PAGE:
Merahi metua no Tehamana (Tehamana has many parents in English) is an 1893 painting in the Post-Impressionist style by the leading French artist Paul Gauguin.
Gauguin painted this portrait of his thirteen-year-old companion and later wife during his first trip to Tahiti, from 1891-1893.
Thought to be an 1893 farewell portrait painted before his departure, this painting is a composite of the exotic Polynesian culture that Gauguin had hoped to find during his journey and the already Westernized people that he found there.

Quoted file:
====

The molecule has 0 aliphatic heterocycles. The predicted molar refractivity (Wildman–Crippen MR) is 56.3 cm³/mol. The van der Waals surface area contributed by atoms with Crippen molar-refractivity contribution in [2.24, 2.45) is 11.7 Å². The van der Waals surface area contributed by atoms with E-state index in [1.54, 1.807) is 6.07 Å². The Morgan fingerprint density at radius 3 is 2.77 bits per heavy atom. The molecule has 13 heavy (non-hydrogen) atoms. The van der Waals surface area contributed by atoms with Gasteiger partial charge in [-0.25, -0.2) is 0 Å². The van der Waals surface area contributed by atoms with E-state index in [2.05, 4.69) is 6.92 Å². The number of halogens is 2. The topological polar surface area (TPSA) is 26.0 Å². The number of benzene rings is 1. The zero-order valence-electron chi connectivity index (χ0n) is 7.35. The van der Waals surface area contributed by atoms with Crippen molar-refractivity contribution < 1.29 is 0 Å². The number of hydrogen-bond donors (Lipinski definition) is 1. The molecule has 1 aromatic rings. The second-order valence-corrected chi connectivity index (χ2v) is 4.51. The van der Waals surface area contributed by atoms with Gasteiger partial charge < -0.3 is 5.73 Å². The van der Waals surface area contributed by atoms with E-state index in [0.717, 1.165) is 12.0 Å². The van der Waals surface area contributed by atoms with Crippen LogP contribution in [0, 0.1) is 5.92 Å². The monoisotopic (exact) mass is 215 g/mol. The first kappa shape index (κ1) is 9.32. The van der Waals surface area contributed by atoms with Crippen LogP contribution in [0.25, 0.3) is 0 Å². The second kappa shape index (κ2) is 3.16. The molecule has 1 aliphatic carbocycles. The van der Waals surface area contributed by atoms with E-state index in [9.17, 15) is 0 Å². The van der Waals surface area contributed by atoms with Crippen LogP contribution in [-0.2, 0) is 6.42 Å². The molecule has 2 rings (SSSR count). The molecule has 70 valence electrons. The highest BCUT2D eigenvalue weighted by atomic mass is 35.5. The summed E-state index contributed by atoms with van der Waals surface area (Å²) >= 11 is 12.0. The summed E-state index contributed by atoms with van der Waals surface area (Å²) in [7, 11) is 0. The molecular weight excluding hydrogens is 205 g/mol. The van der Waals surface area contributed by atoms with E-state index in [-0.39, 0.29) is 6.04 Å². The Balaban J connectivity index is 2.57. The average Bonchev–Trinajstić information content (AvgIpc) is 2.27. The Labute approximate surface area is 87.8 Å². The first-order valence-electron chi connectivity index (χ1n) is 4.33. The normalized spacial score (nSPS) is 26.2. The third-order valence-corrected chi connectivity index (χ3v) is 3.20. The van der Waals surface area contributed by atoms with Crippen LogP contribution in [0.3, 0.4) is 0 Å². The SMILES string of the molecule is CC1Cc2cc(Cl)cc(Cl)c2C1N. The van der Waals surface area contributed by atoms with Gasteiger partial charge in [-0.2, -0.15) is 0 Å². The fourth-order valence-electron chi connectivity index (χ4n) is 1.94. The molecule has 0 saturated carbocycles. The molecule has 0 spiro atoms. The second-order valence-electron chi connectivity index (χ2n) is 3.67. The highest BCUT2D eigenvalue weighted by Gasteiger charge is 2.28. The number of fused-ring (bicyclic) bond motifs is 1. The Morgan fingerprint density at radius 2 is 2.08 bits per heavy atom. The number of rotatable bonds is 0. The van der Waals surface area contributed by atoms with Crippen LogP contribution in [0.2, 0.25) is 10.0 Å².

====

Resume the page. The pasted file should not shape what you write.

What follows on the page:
Teha’amana, who was Catholic, is shown in fine church clothes with a red flower behind her ear to symbolize her marriage. In the background are multiple references to her cultural tradition. On the left of Merahi metua no Tehamana (English translation: The Ancestors of Tehamana), the Polynesian creation goddess Hina stands over an inscription which translates to “Teha’amana has many parents,” referring to the local tradition of sharing child-raising between parents and foster-parents. The symbols behind Teha’amana’s head are inspired by glyphs from Easter Island but are of Gauguin’s invention.
Paul Gauguin’s Merahi metua no Tehamana can be found in the Art Institute of Chicago in Chicago, Illinois